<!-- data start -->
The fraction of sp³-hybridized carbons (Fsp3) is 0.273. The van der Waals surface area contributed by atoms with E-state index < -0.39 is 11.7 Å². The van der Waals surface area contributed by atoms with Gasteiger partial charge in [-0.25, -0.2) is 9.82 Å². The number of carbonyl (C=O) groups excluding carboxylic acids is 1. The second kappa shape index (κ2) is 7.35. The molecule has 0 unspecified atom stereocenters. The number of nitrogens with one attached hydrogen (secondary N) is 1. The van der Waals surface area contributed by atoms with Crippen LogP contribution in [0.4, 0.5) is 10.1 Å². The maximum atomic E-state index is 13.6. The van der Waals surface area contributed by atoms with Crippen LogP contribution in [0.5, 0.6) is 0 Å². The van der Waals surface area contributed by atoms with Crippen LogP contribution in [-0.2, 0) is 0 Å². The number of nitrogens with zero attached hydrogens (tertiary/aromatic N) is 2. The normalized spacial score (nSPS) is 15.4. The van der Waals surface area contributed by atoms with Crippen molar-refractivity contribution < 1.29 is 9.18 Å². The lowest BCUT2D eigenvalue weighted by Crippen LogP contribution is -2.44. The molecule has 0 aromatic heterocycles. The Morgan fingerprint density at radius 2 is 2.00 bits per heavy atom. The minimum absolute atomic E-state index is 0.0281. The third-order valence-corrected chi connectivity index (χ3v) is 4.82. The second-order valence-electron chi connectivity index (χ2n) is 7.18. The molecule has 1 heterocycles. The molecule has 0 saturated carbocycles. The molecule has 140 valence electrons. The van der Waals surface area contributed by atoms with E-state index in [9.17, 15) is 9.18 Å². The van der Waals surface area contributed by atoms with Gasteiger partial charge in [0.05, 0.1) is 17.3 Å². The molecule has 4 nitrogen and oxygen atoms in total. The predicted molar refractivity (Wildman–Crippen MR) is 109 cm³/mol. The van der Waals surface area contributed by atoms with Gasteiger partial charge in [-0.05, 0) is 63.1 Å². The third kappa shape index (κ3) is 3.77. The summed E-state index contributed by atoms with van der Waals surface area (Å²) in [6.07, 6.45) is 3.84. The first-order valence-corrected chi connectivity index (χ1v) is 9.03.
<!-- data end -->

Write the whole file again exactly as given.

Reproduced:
The fraction of sp³-hybridized carbons (Fsp3) is 0.273. The van der Waals surface area contributed by atoms with E-state index < -0.39 is 11.7 Å². The van der Waals surface area contributed by atoms with Gasteiger partial charge in [-0.25, -0.2) is 9.82 Å². The number of carbonyl (C=O) groups excluding carboxylic acids is 1. The second kappa shape index (κ2) is 7.35. The molecule has 0 unspecified atom stereocenters. The number of nitrogens with one attached hydrogen (secondary N) is 1. The van der Waals surface area contributed by atoms with Crippen LogP contribution in [0.4, 0.5) is 10.1 Å². The maximum atomic E-state index is 13.6. The van der Waals surface area contributed by atoms with Crippen LogP contribution in [0.5, 0.6) is 0 Å². The van der Waals surface area contributed by atoms with Crippen LogP contribution in [-0.2, 0) is 0 Å². The number of nitrogens with zero attached hydrogens (tertiary/aromatic N) is 2. The normalized spacial score (nSPS) is 15.4. The van der Waals surface area contributed by atoms with Crippen molar-refractivity contribution < 1.29 is 9.18 Å². The lowest BCUT2D eigenvalue weighted by Crippen LogP contribution is -2.44. The molecule has 0 aromatic heterocycles. The Morgan fingerprint density at radius 2 is 2.00 bits per heavy atom. The minimum absolute atomic E-state index is 0.0281. The third-order valence-corrected chi connectivity index (χ3v) is 4.82. The second-order valence-electron chi connectivity index (χ2n) is 7.18. The molecule has 1 heterocycles. The molecule has 0 saturated carbocycles. The molecule has 140 valence electrons. The van der Waals surface area contributed by atoms with E-state index in [9.17, 15) is 9.18 Å². The van der Waals surface area contributed by atoms with Gasteiger partial charge in [0.05, 0.1) is 17.3 Å². The molecule has 4 nitrogen and oxygen atoms in total. The predicted molar refractivity (Wildman–Crippen MR) is 109 cm³/mol. The van der Waals surface area contributed by atoms with Gasteiger partial charge in [-0.05, 0) is 63.1 Å². The third kappa shape index (κ3) is 3.77. The summed E-state index contributed by atoms with van der Waals surface area (Å²) in [6.07, 6.45) is 3.84. The first-order valence-corrected chi connectivity index (χ1v) is 9.03.